On the Table: A Common Thread


Question of the Week: “Can you identify a common thematic thread that runs through your work– something that separates you from other artists in your field? Or, in regard to work other than your own, what kinds of themes are you particularly drawn to?”

eric-peters-thumb.gifEric Peters – Hope. Curt McLey once reviewed (very kindly, I might add) an album of mine, “Scarce”, and said I might as well wear the letter “H” (instead of “A”, I suppose, in reference to Hester Prynne’s own Scarlet Letter) emblazoned upon my chest since he found that same theme running throughout most every song I’ve recorded over the years. That gives me a great t-shirt idea…

What separates me from other artists in my field? I’m shorter than most every one of them.


Matt Conner – I’ve often thought about this idea – what draws me specifically to the music that I love so much? I would have to say the dominant idea is ‘passion.’ It’s something in the emotion of the singer, the poet, the speaker, the artist that communicates the idea they are passionate about what they are singing, writing, speaking or painting about.I’ve found that it can even be things I totally disagree with or ideas that aren’t completely my own beliefs or viewpoints, and yet when they’re communicated in a passionate way, I can still resonate with their artistry.


Jason Gray – Most times I’m aware of the person in church who feels alienated by the feel-good, sloganeering, hyped music. Maybe it’s because they’re broken-hearted, disillusioned, or that they are intellectually inclined and are put off by what they perceive as emotionalism or shallow theology. I’m talking about the kind of person who wants to hope, but who is weary of feeling disappointed. I’m aware of the weak and broken, who feel fated to be outsiders, and I want them to know that the gospel is better news than they might dare believe, and that the good news is for them. So in almost every song I write, I acknowledge doubt and try to explore the virtues of weakness.

I have a speech impediment known as stuttering, and it’s been a great opportunity for me to explore redemptive ideas of weakness with my audience. I meet people who are afraid that because of weakness, addictions, failures, depression, or any other variety of brokenness they are disqualified from doing anything significant for God’s Kingdom. But it’s my great joy to get to be someone who tells them that they are exactly the ones who should be expectant. Scripture tells us that it is in our weakness that God’s strength is perfected, and if this is true then our weaknesses are our greatest qualifications. So the virtue of weakness is a thread that runs through most of my music.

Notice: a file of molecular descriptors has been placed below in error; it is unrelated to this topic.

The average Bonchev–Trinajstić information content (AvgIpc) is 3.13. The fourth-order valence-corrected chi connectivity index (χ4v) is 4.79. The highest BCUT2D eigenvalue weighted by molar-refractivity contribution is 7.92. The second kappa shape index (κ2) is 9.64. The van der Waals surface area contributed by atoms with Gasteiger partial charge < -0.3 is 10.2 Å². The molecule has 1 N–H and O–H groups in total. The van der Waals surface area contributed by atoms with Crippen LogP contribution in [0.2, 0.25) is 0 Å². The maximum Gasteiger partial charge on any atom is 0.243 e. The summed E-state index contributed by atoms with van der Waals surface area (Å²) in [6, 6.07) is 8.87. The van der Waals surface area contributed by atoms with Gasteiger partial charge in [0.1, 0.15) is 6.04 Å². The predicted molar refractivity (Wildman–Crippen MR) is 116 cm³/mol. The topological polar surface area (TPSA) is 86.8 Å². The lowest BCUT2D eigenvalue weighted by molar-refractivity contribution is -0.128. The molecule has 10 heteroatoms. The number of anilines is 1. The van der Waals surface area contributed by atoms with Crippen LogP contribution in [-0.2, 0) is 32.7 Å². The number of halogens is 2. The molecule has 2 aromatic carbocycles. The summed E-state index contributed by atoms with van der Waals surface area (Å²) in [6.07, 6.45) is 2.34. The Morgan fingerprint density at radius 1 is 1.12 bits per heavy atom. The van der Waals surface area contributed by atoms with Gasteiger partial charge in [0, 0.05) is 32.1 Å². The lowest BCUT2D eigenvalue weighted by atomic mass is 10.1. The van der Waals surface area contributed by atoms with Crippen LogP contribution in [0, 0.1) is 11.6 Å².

It’s also important for me to acknowledge doubt, fear, pain, and disappointment, in hopes that my music might be a tool to help my audience process their own hurt without losing their heart. I guess I’m always trying to coax out hope that has gone into hiding.

The best thing someone ever told me about my music is that in her difficult time of a divorce, trouble with her kids, and professional challenges, my record restored her worship. That is a humbling thing to hear, and something I aspire to in all my work.

evie-coates-thumb.gif Evie Coates – I feel like a bit of a loser these days on the creative front, so I can’t answer that first question or I may cry. I walked past my spare bedroom-turned-workshop yesterday and glanced longingly at my work table. (sniff, sniff.)

But the second question, I think I can handle. My answer is this: food. (The broader theme being any sort of creative hospitality.) Anything with a respectable slice of screen time devoted to beautiful goings-on in a lively kitchen, I will watch. I know they’re not the Oscar winners, but “Chocolat,” “Amelie,” “Under the Tuscan Sun,” “Babette’s Feast” and “Spanglish” are all on my shelf. The other night when I caught a glimpse of a scene from “Chocolat” on television, I couldn’t turn it off because I knew what came next: the party scene. Or rather, the party preparation scene. (Since I own the movie, this is a little silly.) In the film, Via